While it feels very nice, outer happiness is usually fleeting, dependent as it is on something outside you. It is something over which we have no control. Even if it’s your spouse or children.
If our happiness is dependent on such occurrences or people, we will in all likelihood experience extended periods of unhappiness or frustration. Nothing is constantly rosy or supportive. Compounding these feelings will be a craving to find the things that bring us happiness or, if it’s something or someone we already have, an anxiety about losing that person/thing, which of course results in frustration, anxiety, and suffering.
From a Buddhist perspective, the only true happiness is thus inner happiness because it comes from within you and is dependent on nothing (I say “nothing” knowing full well how difficult it is) other than being present, aware of the emptiness of all 5 skandhas and the suffering caused by the skandhas, letting all attachment to them go, and thus being at one with all things, and experiencing all things directly … with dispassion, free of labels, knowing that things are the way they are because it’s just the way it is.
While this is certainly not an easy matter, it is something that is dependent on nothing other than ourselves, on the discipline with which we walk the Buddhist path. We, each of us, have a choice to make each day and each moment of each day … do we want to be at peace and find happiness in each moment?
Note that even though you ask yourself this question, do not “seek” peace. Because if you actively seek peace, it is virtually guaranteed that you will find just the opposite. As the poem, “Affirming Faith in Mind,” says, “Seek rest and no-rest comes instead,”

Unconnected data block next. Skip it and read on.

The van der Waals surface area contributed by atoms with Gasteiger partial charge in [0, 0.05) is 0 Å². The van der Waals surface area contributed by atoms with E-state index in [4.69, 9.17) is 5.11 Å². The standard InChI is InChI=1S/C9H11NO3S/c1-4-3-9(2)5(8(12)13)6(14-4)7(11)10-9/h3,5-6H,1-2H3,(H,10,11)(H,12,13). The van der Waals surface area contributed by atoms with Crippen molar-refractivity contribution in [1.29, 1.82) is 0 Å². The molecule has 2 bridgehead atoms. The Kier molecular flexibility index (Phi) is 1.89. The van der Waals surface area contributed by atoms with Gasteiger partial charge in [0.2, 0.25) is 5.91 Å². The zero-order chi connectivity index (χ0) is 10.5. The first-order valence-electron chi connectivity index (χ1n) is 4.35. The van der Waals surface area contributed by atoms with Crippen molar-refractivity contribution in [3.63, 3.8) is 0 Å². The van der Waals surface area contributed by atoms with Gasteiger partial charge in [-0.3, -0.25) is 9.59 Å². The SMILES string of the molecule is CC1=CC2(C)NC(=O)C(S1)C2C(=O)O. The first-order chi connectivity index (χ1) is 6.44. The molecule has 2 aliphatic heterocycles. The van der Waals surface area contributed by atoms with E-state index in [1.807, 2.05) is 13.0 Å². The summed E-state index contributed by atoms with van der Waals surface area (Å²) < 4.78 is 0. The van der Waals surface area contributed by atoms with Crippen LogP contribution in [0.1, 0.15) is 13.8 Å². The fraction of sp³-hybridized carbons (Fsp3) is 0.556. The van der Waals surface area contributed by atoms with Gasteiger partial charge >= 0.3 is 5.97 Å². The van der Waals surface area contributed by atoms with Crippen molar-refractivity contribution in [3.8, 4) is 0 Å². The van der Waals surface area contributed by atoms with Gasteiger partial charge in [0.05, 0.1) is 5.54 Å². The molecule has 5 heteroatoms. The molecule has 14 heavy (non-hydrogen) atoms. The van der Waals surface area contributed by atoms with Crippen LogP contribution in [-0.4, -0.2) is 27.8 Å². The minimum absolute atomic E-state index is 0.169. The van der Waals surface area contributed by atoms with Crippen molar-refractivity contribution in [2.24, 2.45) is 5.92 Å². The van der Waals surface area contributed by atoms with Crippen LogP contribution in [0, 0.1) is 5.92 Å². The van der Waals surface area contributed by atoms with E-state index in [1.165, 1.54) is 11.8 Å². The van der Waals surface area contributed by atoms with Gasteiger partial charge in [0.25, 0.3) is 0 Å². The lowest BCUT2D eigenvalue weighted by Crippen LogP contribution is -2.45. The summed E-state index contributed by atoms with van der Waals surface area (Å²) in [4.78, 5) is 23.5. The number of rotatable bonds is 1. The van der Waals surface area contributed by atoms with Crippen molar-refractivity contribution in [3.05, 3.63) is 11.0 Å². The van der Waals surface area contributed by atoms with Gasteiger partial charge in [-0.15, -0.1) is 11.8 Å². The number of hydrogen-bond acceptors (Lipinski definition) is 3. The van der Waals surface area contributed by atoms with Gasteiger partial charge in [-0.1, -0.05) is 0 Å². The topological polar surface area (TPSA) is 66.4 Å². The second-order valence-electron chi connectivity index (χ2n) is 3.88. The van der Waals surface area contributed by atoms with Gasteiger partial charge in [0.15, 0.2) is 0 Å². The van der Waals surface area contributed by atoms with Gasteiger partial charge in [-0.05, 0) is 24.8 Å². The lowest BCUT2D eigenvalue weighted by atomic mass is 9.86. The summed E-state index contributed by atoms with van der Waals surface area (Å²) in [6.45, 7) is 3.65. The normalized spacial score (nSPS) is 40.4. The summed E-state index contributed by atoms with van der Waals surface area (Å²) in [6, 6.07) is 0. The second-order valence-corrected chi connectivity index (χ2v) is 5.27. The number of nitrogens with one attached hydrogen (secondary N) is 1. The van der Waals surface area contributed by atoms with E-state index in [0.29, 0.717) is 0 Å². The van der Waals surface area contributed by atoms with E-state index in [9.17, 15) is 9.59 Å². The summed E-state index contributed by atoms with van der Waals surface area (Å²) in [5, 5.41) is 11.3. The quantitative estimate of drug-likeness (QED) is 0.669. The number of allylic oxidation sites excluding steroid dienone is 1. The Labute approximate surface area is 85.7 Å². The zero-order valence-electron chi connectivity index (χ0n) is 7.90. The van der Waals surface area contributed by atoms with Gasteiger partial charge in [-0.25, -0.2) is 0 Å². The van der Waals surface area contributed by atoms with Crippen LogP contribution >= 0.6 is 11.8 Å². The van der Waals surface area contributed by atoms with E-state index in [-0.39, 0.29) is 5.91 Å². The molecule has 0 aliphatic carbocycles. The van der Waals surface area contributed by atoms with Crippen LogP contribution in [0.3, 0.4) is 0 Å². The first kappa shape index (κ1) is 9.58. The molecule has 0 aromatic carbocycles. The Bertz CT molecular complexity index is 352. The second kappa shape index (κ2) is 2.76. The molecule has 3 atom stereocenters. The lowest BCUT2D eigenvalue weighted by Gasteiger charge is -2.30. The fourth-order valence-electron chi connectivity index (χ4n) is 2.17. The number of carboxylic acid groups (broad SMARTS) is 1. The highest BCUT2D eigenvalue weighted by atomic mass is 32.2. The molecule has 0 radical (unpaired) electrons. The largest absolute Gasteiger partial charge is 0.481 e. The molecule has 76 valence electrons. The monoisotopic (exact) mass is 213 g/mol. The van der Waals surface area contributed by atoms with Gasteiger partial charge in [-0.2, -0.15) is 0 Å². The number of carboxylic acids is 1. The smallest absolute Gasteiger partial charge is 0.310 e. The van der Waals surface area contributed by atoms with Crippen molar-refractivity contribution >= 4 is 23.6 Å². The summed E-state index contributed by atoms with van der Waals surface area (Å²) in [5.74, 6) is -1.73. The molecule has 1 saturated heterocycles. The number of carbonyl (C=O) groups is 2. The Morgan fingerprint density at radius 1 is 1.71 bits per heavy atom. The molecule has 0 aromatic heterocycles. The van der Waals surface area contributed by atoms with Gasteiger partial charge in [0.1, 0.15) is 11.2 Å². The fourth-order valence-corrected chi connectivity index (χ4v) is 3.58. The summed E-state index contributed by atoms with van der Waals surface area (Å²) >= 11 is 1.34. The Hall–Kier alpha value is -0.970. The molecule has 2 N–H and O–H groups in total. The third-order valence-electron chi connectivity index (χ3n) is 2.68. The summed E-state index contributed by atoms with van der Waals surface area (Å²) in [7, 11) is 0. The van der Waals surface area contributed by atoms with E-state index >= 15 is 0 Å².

Instead, the way to find peace is to remove the things that pull you away from your natural peaceful state … yes, peace is a natural state … thus allowing yourself to experience peace. And so we need to walk the path of the Buddha as best we can and allow ourselves to experience peace by having the courage not to be drawn into the vortex of our ego-mind which brings only anxiety, fear, frustration, and suffering.
Why do I say “courage?” Because everything we know of the world is housed in our ego-mind; that is our learned experience. The feelings and perceptions we have are how we have known ourselves; they have defined us. So walking away from the pull of our ego-mind feels like walking away from ourselves, from everything we know.
Even if we are well aware of all the suffering our ego-mind causes us, it still takes courage to face the unknown. For seeing ourselves and the world through the eyes of our true Buddha nature is the unknown for us.
The other reason why we need courage is that our fears and anxieties are usually well-grounded in the facts of life. The culture we live in is often hostile and scary. Whether it’s growing old and infirm or losing one’s job and becoming poor, for example, our culture does not provide much comfort or support.
We may trust our true Buddha nature and know deep down that regardless what life throws our way we have nothing to fear, all will be well, for we will always return to our true Buddha nature and be at peace and happy. But out ego-mind will scream at us, “Are you crazy? Think of what will happen to you if you don’t have enough money!” Not giving in to that fear requires great courage and faith.